architecture : urban : visual culture

Japanese Co-housing in Budapest

Co-housing is a relatively new phenomenon in Hungary, however it is more than usual for Japanese people, for whom Esztella Schneider has made a cosy, green design. 

Based on figures from 2015, 1290 Japanese live in Hungary, out of that approximately 900 live in Budapest. The majority of these people form the executives and employees of the private sector, however a number of them is
here to study music. Due to international marriages 200 Japanese are living in Hungary with permanent resident status.

Japan lies 8924.05 km from our homeland. Arriving to a foreign country in an unkown continent, Japanese people are facing a massive culture shock, as their culture is completely different to the European lifestyle, making their integration cumbersome. To decrease such culture shock, as well as to unburden the integration, a collective housing can provide the solution.

The concept of co-housing is relatively new in Hungary compared to Japan, where this function has been available since the 80's. Co-housing is an ideological association of community-oriented abodes (housing cooperative in this context). The owners and tenants develop their residential area by following common aims and interests with the power of the community collaboration.

Thus, Japanese people living here could live in homes recalling the cultural elements they have already got used to in their homeland. The location is in 38 Csalogány Street, Budapest, District I. Széll Kálmán Square can be seen as a watershed between District II. and XII., as well as an excellent transport node, these factors determined the location. Most of the Japanese are living in these last two districts, as two Japanese school can be founded here: Budapest Japanese School in District XII. and a weekend school in District II. However, the centre of the Japanese culture and entertainment is District VI and VII, as such, this was also take into consideration during the selection of the site for the sake of the swift accessibility.

The site – without buildings – is currently used as a dog run by the citizens. Residential buildings and panel blocks can be found in the neighborhood. A development in an unbroken row is allowed at the corner lot. Important to note, that the streets bracketing the site – Csalogány street and Vándor street – slope, in addition, this latter, street on the west side is a promenade.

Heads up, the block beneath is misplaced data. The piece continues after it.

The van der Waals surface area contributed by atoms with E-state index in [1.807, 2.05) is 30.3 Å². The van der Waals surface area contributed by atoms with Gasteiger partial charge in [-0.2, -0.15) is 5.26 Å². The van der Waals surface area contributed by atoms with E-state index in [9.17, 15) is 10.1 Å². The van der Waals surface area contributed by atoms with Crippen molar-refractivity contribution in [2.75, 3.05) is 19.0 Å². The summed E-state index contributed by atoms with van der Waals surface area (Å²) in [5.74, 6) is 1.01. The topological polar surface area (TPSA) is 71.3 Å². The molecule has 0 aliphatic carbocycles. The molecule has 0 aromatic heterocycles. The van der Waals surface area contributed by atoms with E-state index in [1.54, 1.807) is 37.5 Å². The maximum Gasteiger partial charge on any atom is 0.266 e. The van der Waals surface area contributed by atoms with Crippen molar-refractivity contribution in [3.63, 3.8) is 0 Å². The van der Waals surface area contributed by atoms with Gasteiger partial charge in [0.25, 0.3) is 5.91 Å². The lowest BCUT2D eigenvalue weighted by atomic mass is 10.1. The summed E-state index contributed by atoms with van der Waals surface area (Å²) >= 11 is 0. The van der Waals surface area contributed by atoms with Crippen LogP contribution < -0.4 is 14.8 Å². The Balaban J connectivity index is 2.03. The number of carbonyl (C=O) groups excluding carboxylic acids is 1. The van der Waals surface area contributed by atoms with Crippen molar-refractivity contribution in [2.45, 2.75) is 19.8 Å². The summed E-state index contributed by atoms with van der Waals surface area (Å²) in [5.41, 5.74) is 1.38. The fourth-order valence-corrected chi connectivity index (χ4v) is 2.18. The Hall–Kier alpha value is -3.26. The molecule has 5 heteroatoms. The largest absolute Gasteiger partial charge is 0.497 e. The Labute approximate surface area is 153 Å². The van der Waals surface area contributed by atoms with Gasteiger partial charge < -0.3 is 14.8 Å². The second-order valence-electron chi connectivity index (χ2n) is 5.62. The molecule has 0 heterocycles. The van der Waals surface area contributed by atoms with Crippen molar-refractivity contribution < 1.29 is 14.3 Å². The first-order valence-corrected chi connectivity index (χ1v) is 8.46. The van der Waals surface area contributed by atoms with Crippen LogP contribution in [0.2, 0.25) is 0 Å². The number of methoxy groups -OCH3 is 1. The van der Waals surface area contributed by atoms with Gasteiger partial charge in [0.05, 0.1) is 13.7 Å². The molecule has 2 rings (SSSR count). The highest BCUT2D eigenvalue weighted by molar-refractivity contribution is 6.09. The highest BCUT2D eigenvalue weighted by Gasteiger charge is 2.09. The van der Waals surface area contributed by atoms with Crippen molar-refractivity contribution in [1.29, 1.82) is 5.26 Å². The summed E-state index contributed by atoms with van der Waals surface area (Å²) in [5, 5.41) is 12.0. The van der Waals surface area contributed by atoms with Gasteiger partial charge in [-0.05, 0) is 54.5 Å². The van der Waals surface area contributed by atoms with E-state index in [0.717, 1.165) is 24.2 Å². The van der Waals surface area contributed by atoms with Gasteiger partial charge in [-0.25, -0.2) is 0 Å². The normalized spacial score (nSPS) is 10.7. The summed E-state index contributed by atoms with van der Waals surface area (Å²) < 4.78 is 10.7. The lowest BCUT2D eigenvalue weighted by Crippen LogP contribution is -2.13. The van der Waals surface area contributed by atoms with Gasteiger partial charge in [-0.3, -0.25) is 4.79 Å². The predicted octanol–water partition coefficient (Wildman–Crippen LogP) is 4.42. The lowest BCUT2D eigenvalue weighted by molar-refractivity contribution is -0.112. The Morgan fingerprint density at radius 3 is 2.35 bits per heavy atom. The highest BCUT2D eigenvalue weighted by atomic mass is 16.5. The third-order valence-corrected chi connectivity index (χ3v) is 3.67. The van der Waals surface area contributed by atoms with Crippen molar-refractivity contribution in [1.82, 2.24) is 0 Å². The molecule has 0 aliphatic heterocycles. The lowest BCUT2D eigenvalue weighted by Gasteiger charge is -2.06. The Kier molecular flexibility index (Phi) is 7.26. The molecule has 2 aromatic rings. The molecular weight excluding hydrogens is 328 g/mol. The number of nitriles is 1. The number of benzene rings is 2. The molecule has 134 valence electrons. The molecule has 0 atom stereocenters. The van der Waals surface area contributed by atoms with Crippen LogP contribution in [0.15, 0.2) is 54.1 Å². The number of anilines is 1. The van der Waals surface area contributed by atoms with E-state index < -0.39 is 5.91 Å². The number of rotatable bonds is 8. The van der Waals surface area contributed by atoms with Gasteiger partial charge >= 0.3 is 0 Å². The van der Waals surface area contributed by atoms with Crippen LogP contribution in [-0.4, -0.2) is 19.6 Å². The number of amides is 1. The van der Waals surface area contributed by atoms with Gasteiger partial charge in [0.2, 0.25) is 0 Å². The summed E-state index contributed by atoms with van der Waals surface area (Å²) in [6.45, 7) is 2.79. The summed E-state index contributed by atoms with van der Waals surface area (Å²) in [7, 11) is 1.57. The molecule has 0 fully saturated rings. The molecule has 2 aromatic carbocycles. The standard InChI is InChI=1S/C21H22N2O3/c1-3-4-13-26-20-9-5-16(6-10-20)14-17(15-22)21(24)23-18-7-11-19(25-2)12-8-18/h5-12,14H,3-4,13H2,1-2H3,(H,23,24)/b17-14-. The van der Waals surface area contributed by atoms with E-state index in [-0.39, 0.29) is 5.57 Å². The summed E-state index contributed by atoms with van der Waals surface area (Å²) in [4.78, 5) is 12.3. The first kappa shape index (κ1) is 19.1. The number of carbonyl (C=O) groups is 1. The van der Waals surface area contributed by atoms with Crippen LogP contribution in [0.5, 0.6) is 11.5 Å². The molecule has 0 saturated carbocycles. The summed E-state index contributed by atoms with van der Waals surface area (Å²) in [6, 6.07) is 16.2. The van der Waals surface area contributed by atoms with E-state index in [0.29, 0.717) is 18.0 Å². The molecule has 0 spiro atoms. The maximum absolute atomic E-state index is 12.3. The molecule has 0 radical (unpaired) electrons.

The creation of the basic concept of the building had been facilitated by the limitations, such as the location, the size, the geometry of the site, the rate of development and the neighborhood, as the site of interest is a little, northern located featuring development of an unbroken row, irregular rectangle shaped. The rear neighboring building on the south has an open-space yard. The corner lot and the unbroken row characteristic made the L shape development evident that provided a great opportunity for an opening in the rear south-eastern part of the lot, which was needed in terms of the rate of the development and the open-space yard. Being a northern located lot, it was a challenge to provide sufficient light into the building. Concerning the geometry of the lot it had to be figured out how to pick a rational raster-system to satisfy the norms.

As part of the design project, it was another aspect to create private parking places, since it is a centrally located site. As such, one parking place had to be offered per residential unit (altogether 8). This provided the basis of the frame structure system and the raster. Inside the frame structure, the molecular minimized residential units are located in a box-like manner on the stairs. Among the residential units, community spaces are formed. The main community spaces are situated on the ground floor. The whole box system is covered by a huge glass sphere. This glass sphere consists of curtain walls and a glass roof.

The sphere offers resistance to noise and dust, lets more light in, in addition, it provides appropriate temperature during winter time in the building, without the need of heating internal spaces. The "greenhouse" offers the possibility to create green roofs where residents can grow Japanese plants. In
such a manner, the plants would be protected from the climate of our country.

Esztella Schneider

BME Lakóépülettervezési Tanszék

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